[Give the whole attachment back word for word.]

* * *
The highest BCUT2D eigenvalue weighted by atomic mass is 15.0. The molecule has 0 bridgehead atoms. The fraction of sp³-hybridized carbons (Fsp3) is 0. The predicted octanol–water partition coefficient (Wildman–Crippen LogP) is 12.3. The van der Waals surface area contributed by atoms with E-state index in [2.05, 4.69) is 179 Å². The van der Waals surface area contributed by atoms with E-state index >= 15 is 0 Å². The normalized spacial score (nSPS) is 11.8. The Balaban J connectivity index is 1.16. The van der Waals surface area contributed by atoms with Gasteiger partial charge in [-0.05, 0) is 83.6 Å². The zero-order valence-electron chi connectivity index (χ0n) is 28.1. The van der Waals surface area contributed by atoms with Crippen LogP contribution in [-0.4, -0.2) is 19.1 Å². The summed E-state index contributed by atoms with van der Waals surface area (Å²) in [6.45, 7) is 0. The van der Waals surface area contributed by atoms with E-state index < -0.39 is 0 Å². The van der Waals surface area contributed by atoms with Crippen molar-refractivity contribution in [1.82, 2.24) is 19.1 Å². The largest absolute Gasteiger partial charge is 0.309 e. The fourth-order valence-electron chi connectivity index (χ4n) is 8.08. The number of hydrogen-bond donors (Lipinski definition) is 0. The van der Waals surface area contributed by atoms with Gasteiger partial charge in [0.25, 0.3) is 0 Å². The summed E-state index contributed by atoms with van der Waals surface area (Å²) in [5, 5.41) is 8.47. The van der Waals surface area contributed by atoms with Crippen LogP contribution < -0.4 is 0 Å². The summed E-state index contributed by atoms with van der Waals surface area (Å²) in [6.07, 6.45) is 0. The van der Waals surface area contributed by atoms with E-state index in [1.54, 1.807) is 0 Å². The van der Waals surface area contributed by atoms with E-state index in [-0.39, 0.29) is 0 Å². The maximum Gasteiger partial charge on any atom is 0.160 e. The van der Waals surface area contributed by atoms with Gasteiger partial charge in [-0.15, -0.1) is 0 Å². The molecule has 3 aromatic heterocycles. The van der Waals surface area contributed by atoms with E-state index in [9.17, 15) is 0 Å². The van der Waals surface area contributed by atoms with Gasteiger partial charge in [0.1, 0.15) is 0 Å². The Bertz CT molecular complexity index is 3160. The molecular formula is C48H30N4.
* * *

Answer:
The highest BCUT2D eigenvalue weighted by atomic mass is 15.0. The molecule has 0 bridgehead atoms. The fraction of sp³-hybridized carbons (Fsp3) is 0. The predicted octanol–water partition coefficient (Wildman–Crippen LogP) is 12.3. The van der Waals surface area contributed by atoms with E-state index in [2.05, 4.69) is 179 Å². The van der Waals surface area contributed by atoms with E-state index >= 15 is 0 Å². The normalized spacial score (nSPS) is 11.8. The Balaban J connectivity index is 1.16. The van der Waals surface area contributed by atoms with Gasteiger partial charge in [-0.05, 0) is 83.6 Å². The zero-order valence-electron chi connectivity index (χ0n) is 28.1. The van der Waals surface area contributed by atoms with Crippen LogP contribution in [-0.4, -0.2) is 19.1 Å². The summed E-state index contributed by atoms with van der Waals surface area (Å²) in [6.45, 7) is 0. The van der Waals surface area contributed by atoms with E-state index < -0.39 is 0 Å². The van der Waals surface area contributed by atoms with Crippen molar-refractivity contribution in [1.82, 2.24) is 19.1 Å². The largest absolute Gasteiger partial charge is 0.309 e. The fourth-order valence-electron chi connectivity index (χ4n) is 8.08. The number of hydrogen-bond donors (Lipinski definition) is 0. The van der Waals surface area contributed by atoms with Gasteiger partial charge in [0.25, 0.3) is 0 Å². The summed E-state index contributed by atoms with van der Waals surface area (Å²) in [5, 5.41) is 8.47. The van der Waals surface area contributed by atoms with Crippen LogP contribution < -0.4 is 0 Å². The summed E-state index contributed by atoms with van der Waals surface area (Å²) in [6.07, 6.45) is 0. The van der Waals surface area contributed by atoms with E-state index in [1.54, 1.807) is 0 Å². The van der Waals surface area contributed by atoms with E-state index in [-0.39, 0.29) is 0 Å². The maximum Gasteiger partial charge on any atom is 0.160 e. The van der Waals surface area contributed by atoms with Gasteiger partial charge in [-0.15, -0.1) is 0 Å². The molecule has 3 aromatic heterocycles. The van der Waals surface area contributed by atoms with E-state index in [9.17, 15) is 0 Å². The van der Waals surface area contributed by atoms with Gasteiger partial charge in [0.1, 0.15) is 0 Å². The Bertz CT molecular complexity index is 3160. The molecular formula is C48H30N4.